SEBI put this circular on November 19th 2019 which will be in effect from Jan 1st 2020. This got recently covered by press on how it is probably the worst thing that can happen to a retail trader. Various convoluted versions of what the press said is being shared on social media. So here is an explanation on why this circular is positive for the industry and won’t affect most retail traders. Let me start off with first explaining why SEBI may have put in this rule in place to collect margins from customers and report to exchanges.
Over the last couple of years, especially after the financial frauds at a few brokerage firms, SEBI has been working hard to fix a legacy issue of the broking industry which was a loophole that got misused by these firms. This was essentially a way to use one client’s balance (cash or margin from pledging securities) for another client trades, or by the brokerage firm itself.
We already had a rule in place for collecting and reporting margins in the derivative segments (Equity, Currency, & Commodity). All brokerage firms receive a file from the exchange at the end of the day detailing the margins required for positions taken by their clients (SPAN + Exposure). The brokerages are then required to upload back details of margins available in the client’s account. If the available margin is lesser than the exchange stipulated margin, a penalty is levied on the shortfall. This reporting ensures that a client can take positions only to the extent of margin in the account.
This circular, issued earlier this year now disallows brokerage firms to pledge client securities to any third party, even if the client hasn’t paid the entire money to purchase the security. Even so that clients aren’t allowed to do an off-market transfer for a loan anymore, it can be done only by marking a pledge to an NBFC directly from client demat, and funds from pledge get credited directly to the client’s bank account. This has ensured that client securities can’t be mis-utilized by the brokerage firm.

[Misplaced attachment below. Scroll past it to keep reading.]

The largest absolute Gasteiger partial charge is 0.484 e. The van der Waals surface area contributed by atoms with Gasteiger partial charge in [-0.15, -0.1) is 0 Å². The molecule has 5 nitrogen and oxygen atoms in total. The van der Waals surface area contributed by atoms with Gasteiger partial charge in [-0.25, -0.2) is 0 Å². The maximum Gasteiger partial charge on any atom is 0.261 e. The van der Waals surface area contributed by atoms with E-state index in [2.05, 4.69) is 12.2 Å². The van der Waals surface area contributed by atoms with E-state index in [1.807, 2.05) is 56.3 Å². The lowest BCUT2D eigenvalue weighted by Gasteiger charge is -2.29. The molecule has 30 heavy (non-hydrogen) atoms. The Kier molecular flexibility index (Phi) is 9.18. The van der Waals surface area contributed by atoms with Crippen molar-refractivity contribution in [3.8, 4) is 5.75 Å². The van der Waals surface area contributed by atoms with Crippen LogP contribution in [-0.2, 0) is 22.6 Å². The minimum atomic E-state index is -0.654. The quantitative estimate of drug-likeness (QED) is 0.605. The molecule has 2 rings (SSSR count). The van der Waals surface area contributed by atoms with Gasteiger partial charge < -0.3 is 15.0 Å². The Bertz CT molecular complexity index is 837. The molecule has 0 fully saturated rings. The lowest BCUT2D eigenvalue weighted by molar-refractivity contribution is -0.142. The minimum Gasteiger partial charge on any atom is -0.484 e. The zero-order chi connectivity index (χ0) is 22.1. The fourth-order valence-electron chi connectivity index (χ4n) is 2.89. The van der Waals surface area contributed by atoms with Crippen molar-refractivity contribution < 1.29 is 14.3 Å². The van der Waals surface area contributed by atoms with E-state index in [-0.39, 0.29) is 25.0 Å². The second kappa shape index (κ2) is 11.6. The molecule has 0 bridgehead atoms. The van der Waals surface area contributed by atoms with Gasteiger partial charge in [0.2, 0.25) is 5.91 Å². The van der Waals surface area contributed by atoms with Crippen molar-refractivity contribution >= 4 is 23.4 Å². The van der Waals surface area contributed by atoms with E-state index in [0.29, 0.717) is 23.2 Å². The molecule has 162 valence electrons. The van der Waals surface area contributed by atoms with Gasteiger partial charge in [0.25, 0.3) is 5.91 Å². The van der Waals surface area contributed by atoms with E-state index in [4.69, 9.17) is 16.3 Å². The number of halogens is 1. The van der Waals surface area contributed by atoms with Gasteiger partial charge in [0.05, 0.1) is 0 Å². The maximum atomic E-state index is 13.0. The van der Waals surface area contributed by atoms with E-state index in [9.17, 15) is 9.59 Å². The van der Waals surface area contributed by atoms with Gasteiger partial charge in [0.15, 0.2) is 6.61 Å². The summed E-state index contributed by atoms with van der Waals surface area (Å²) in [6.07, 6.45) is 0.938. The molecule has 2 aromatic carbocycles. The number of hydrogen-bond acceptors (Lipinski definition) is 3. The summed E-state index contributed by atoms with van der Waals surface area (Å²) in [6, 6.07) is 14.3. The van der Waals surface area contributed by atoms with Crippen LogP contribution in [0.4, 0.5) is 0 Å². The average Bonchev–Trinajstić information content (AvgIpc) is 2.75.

The last fix needed was for the equity (cash) segment. The traditional practice of brokers allowing clients to buy stocks for delivery without asking for upfront margins still exists. A client is asked to remit the purchase through a cheque or online transfer after the execution of the purchase transaction. If the client takes longer than 2 days to remit, the broker earns additionally by charging interest on the debit balance. While this acts as an additional source of revenue for the broker, it increases the risk for the brokerage firm, as well as the capital market ecosystem as the stock price can go down and if no money/margin is collected from the client, the client could default.
The other issue here is that despite the fact that the client hasn’t paid for his purchase, a brokerage firm would still be required to pay the settlement obligation due to the exchange on T+2. The broker could potentially use unutilized credit balances belonging to other clients to fund such purchases of a different client. With this new circular of collecting and reporting margins for stocks, the equity (cash) segment becomes exactly like the derivative (F&O) segment. Instead of SPAN + Exposure, VaR+ELM margin is required to either buy or sell stocks. This not only reduces the overall risk, but the reporting mechanism ensures that one client’s funds can’t be used by another client or the brokerage firm itself going forward.